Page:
Certain Women comes laden with a certain expectation — writer-director Kelly Reichardt’s follow-up to 2013’s Night Moves was a Sundance favourite and won Best Film at the 2016 London Film Festival. Based on Maile Meloy’s tellingly titled short story collection Both Ways Is The Only Way I Want It, it presents a snapshot of four Montana women’s lives in three lightly connected vignettes. Make no mistake, there are no fireworks here in the conventional narrative sense — even lawyer Laura’s (Laura Dern) affair with a married man is fizzling to nothing with little evident regret on either side — and story arcs are so gentle, the word “plot” seems an overstatement. If you left Lost In Translation feeling short-changed because “nothing really happened”, this film could leave you similarly frustrated.
A rich, gently humorous character study luxuriating in the minutiae of these women’s outwardly small-scale lives.
Yet what Reichardt offers is a rich, gently humorous character study luxuriating in the minutiae of these women’s outwardly small-scale lives — a piece that pays tribute to the quotidian slings and arrows fended off by the anonymous (in the case of Gladstone’s unnamed rancher, quite literally) everywoman. Reichardt celebrates their modest ambitions (a new home; a career; a connection), given epic context by those big, western plains that stretch to the Rockies far beyond. This is pointedly a landscape — looking magnificent through the lens of longtime Reichardt collaborator Christopher Blauvelt — ringed in the distance by mountains, but with vast spaces and wide, open skies.
Material so gossamer-delicate needs gentle hands, and Reichardt has picked her actors well in Dern, Williams, Stewart and Gladstone. Performances from all four are note-perfect, radiating strength, and eking out the big emotions in small disappointments and triumphs with just a look or a demeanour. With few words to work with, each actor convinces as a relatable individual.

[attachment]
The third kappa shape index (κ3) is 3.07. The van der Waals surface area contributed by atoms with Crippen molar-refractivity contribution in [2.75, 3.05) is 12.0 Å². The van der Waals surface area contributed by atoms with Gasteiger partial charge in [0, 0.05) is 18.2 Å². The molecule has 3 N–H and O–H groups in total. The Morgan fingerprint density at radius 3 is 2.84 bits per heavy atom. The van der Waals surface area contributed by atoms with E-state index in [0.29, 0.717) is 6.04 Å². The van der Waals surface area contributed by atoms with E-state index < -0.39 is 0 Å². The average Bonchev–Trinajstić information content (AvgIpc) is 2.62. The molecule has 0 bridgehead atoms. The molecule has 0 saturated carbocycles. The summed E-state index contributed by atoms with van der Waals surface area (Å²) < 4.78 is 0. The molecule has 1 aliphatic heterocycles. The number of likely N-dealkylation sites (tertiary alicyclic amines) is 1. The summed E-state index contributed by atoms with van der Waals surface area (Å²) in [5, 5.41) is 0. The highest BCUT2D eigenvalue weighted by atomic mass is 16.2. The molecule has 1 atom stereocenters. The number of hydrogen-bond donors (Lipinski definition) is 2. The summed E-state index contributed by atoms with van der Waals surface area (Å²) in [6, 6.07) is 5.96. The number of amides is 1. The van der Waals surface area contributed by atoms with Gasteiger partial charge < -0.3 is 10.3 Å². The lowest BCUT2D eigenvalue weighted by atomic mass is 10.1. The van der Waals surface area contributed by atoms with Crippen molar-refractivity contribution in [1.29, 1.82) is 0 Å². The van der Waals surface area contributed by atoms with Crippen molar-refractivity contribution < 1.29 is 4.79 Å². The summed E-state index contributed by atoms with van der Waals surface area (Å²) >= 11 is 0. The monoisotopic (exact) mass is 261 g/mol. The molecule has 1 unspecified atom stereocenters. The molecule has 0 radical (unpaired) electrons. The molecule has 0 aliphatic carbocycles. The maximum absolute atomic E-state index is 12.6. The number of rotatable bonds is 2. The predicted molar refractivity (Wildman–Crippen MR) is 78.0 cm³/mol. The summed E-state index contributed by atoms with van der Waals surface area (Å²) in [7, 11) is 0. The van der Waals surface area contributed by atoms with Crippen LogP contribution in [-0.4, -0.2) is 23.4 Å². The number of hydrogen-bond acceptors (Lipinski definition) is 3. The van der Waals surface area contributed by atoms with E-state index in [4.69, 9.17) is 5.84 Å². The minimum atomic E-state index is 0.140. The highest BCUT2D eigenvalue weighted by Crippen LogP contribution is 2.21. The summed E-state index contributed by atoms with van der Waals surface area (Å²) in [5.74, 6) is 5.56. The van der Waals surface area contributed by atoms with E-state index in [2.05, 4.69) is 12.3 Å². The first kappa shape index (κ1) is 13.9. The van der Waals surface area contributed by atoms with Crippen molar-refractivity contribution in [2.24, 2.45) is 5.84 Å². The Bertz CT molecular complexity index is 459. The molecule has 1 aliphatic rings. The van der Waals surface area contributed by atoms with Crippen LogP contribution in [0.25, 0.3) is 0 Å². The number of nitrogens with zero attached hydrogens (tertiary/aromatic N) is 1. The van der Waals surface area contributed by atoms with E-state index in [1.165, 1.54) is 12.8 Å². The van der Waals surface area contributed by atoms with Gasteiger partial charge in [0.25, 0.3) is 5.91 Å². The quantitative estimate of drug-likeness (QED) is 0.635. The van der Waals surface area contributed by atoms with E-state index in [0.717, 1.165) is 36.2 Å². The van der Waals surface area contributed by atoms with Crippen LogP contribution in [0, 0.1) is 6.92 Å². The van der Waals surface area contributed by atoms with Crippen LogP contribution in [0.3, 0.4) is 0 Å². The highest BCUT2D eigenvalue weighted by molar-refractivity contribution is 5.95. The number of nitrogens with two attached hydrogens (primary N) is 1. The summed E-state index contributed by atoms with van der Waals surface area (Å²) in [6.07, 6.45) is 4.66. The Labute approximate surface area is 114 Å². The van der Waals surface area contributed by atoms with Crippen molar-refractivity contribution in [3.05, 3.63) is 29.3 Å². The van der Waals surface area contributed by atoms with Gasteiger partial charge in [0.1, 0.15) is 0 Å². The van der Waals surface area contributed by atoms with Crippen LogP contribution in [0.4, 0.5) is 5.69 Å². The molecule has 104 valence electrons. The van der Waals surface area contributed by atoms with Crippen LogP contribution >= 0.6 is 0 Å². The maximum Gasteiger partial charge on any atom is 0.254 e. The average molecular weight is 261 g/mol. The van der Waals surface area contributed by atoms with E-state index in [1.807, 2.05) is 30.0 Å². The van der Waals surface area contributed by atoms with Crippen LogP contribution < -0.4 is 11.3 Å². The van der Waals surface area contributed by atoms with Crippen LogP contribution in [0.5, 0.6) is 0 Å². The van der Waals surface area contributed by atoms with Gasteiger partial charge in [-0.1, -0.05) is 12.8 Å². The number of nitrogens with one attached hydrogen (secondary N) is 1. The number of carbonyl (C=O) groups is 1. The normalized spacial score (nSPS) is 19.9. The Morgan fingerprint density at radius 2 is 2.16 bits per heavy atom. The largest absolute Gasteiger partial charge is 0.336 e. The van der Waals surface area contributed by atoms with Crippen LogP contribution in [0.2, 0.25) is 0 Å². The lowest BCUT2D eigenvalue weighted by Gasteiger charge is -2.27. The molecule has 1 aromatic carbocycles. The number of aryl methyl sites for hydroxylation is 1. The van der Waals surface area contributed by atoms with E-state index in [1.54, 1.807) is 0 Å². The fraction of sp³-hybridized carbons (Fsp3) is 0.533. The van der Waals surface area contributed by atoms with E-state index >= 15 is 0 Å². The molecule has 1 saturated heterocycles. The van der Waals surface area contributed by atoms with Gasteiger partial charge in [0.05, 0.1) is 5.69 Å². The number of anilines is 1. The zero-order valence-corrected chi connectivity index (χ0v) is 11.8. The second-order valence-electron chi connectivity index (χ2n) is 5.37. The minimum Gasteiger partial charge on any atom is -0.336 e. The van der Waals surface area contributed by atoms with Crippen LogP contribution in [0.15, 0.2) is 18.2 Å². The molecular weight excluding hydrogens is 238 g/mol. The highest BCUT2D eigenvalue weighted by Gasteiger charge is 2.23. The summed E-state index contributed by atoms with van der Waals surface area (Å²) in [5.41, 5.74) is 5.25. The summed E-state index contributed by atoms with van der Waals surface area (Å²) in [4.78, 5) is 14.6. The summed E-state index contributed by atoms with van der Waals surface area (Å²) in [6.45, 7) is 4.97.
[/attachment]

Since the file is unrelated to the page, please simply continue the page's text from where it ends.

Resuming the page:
Witness Laura’s wry amusement as client Fuller (Jared Harris), for whom she has fought for months, refuses to accept her advice until it’s repeated by a man. Or Gina’s satisfaction as the home her (cheating) husband is building for her starts to take shape. It’s not that these women don’t appreciate or like men; they do. It’s more that the men in their life are, of course, just one part of it. Both women project a detachment that stops short of coldness, more suggestive of self-possession. In the third story strand, special mention goes to newcomer Lily Gladstone as the horse rancher who joins Elizabeth’s teacher-training classes purely in order to find some kind of human interaction. Artlessly enthralled by Stewart’s tutor, in her handful of scenes she conveys the implicitly lifelong solitariness that sees student become, just for a moment, near-stalker.
If this all sounds rather worthy, Reichardt leavens the tales with comic flashes and empathy not just for her women but the workaday tribulations of all her characters. It’s a slow-burn piece for sure, but in a world that seems increasingly set to ‘crazy’, there’s some comfort to be taken from that.